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Federal sequestration will cut north country school budgets

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Across-the-board, automatic federal spending cuts took effect Friday, and north country schools will see decreases in aid that could put programs and staffing at risk.

The cuts, known as sequestration, will reduce education funding, specifically primary- and secondary-education funding, in New York state by $42.7 million in the first year alone.

Sequestration also would reduce federal aid for children with disabilities by $36.3 million.

The White House issued a news release estimating that sequestration would put roughly 520 teacher and teacher aide jobs at risk and compromise educational quality for 70,000 students across the state.

James R. Koch, business manager at Indian River Central School District, said sequestration will seriously affect his district, which serves a large population of military families in tax-exempt housing.

Mr. Koch said he expects to lose roughly $1 million in federal aid, with another $128,000 in cuts lined up for the fall. Indian River receives roughly $18.8 million in federal aid each year.

“Nobody else has something that looks like that,” Mr. Koch said of the district’s reliance on federal aid.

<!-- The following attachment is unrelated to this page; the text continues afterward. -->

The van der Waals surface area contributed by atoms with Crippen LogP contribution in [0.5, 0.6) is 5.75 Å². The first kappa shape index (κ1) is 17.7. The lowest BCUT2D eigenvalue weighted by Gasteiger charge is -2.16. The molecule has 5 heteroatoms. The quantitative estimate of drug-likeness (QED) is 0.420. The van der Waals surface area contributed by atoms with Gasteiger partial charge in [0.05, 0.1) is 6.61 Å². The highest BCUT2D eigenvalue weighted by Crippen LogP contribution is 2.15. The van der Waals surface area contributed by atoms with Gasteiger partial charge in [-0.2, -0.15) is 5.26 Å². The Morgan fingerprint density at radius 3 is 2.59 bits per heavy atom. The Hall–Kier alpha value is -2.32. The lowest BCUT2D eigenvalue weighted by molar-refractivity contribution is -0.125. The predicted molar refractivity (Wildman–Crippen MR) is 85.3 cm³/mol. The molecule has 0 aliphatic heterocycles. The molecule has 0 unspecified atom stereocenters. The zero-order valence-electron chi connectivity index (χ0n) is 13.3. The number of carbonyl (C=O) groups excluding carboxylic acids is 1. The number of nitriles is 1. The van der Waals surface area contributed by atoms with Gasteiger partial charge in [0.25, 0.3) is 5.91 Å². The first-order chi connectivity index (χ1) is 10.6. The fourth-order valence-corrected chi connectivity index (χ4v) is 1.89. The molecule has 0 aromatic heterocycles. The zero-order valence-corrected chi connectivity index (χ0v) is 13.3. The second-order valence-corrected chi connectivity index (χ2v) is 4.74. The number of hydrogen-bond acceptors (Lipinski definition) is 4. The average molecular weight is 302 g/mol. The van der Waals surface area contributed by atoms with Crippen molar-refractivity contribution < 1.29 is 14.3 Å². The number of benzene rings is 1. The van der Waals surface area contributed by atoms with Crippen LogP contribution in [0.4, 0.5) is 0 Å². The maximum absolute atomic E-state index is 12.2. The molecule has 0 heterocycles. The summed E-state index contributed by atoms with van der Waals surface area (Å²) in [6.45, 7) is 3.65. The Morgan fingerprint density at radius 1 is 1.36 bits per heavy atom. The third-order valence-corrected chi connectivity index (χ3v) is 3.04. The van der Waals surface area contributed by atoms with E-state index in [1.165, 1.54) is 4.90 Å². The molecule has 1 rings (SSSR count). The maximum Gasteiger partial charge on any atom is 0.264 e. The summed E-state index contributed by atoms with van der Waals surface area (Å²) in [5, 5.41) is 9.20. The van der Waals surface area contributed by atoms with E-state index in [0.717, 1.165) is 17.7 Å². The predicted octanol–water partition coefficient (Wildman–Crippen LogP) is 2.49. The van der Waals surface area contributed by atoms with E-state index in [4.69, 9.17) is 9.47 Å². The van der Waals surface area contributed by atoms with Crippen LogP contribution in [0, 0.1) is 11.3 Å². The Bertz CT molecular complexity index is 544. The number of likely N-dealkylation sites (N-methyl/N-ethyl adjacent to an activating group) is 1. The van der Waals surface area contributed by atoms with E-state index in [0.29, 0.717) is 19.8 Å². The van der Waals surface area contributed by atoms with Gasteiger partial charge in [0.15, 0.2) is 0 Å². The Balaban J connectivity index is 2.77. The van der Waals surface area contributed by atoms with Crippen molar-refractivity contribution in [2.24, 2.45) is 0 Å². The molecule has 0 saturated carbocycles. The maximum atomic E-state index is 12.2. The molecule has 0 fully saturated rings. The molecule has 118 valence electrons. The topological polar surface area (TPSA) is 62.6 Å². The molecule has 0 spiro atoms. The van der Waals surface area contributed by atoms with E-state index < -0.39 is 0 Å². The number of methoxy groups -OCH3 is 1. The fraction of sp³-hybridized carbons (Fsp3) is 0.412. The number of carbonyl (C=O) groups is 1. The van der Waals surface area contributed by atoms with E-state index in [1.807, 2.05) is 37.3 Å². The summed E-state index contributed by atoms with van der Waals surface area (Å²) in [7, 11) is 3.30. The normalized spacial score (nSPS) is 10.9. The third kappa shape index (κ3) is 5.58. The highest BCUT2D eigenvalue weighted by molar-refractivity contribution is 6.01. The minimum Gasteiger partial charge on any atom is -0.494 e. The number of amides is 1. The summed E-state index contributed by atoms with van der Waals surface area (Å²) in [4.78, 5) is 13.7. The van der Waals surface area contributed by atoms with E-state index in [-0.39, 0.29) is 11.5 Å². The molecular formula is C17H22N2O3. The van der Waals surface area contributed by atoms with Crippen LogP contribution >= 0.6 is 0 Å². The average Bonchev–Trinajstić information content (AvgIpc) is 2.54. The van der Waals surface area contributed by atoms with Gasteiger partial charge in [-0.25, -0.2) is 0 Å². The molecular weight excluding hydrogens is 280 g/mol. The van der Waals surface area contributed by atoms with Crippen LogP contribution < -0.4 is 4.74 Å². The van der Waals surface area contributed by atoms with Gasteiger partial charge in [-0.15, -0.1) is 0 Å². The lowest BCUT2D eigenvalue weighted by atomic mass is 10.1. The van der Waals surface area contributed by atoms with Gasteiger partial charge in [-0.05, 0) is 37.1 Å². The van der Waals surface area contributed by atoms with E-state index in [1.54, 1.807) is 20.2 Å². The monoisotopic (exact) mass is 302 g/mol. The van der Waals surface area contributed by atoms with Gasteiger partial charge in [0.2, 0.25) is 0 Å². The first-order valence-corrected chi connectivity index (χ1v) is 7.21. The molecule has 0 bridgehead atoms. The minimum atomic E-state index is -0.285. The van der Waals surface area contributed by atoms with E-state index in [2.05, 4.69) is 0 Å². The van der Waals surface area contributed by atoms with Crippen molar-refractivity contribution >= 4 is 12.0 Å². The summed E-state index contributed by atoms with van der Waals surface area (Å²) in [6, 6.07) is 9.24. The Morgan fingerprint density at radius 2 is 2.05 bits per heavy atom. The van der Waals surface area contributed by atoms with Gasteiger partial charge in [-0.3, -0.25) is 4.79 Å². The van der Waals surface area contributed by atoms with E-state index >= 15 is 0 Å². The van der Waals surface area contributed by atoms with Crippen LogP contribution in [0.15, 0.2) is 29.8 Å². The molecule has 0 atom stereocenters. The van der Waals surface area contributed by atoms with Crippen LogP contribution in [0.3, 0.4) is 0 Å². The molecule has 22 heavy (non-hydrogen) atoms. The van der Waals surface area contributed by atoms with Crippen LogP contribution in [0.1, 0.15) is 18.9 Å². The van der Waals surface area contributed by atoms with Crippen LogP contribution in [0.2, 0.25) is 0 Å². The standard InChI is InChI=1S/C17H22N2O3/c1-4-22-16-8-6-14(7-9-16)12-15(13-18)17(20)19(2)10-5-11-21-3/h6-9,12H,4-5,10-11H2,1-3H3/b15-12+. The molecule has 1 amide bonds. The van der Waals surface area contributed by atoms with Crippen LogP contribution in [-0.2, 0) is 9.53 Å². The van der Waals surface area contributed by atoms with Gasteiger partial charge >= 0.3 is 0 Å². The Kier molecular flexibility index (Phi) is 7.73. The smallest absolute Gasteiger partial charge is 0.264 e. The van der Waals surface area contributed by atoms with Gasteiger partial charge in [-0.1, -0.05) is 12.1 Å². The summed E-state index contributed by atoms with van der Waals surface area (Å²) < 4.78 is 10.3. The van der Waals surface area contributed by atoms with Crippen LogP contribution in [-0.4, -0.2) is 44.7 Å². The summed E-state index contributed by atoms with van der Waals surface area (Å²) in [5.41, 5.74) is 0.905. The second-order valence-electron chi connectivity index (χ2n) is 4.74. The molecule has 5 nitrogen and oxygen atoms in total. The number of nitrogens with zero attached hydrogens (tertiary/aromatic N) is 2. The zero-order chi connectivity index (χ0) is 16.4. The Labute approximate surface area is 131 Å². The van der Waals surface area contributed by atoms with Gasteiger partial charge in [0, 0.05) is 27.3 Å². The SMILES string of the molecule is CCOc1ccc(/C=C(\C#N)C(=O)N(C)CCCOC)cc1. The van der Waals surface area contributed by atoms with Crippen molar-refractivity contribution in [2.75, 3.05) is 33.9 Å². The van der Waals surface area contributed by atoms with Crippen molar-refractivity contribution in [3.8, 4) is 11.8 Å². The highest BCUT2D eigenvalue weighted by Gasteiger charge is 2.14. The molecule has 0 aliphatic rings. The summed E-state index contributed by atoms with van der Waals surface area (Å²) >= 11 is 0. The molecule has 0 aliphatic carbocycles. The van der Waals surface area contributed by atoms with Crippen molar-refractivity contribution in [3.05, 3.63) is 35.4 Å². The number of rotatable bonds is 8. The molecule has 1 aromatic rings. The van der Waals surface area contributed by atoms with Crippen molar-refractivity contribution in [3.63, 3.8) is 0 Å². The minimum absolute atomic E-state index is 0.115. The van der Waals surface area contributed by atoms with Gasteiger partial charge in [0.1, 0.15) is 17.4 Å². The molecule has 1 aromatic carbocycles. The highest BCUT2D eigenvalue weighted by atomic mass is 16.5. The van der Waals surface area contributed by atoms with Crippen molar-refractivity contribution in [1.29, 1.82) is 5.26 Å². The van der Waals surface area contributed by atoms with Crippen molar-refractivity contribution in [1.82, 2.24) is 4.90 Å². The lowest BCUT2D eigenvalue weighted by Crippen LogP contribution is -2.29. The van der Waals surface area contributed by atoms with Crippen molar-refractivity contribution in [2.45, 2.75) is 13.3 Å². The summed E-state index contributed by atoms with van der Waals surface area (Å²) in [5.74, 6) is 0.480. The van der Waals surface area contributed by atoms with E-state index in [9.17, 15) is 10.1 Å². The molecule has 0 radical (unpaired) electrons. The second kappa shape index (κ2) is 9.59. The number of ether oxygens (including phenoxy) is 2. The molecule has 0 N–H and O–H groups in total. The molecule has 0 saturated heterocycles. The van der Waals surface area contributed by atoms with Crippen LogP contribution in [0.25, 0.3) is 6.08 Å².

Mr. Koch said Indian River is as prepared as it can be. “In March 2012, we accounted for the sequester,” he said.

He said the district’s 2012-13 budget did not include $1 million in federal aid.

“There is no near-term impact, because it’s not on this year’s budget,” Mr. Koch said. “We are naturally conservative when it comes to these things.”

Potsdam Central School District Superintendent Patrick H. Brady said sequestration also will negatively affect his district.

“At this time, when we are trying to put together a budget, it’s a real concern that we are going to lose this important aid,” Mr. Brady said.

Business Manager Laura Hart said Potsdam is looking at a $60,000 to $70,000 cut in federal funding.

Mr. Brady said he doesn’t think that sequestration will affect the current fiscal year, but the 2013-14 budget will take a hit.

“Given that we’re already cutting and dealing with a major deficit due to the lack of state aid, we would once again be put in a position to look at cutting expenditures, which would include staffing,” Mr. Brady said.

He said the money his district stands to lose is roughly equivalent to a teaching position.

“The federal sequestration could have a significant impact on a very difficult situation,” said Ogdensburg City School District Superintendent Timothy M. Vernsey.

Mr. Vernsey said Ogdensburg stands to lose roughly $60,000 with the 10 percent cut to Title 1 funding that went into effect Friday.

“We’d have less money for staff development,” he said. “It probably wouldn’t result in any staff cuts.”

However, Mr. Vernsey cautioned that he still does not know what the total cut will be. He said he expects to learn more over the coming weeks.

Massena Central School District Superintendent Roger B. Clough II said he is unsure of the exact amount of aid his district stands to lose.

“Any reduction in school aid due to sequestration will deepen districts’ financial problems,” Mr. Clough said. “In the end, sequestration will hurt the kids in our region.”

Johnson Newspapers writers Bob Beckstead and Benny Fairchild contributed to this report.

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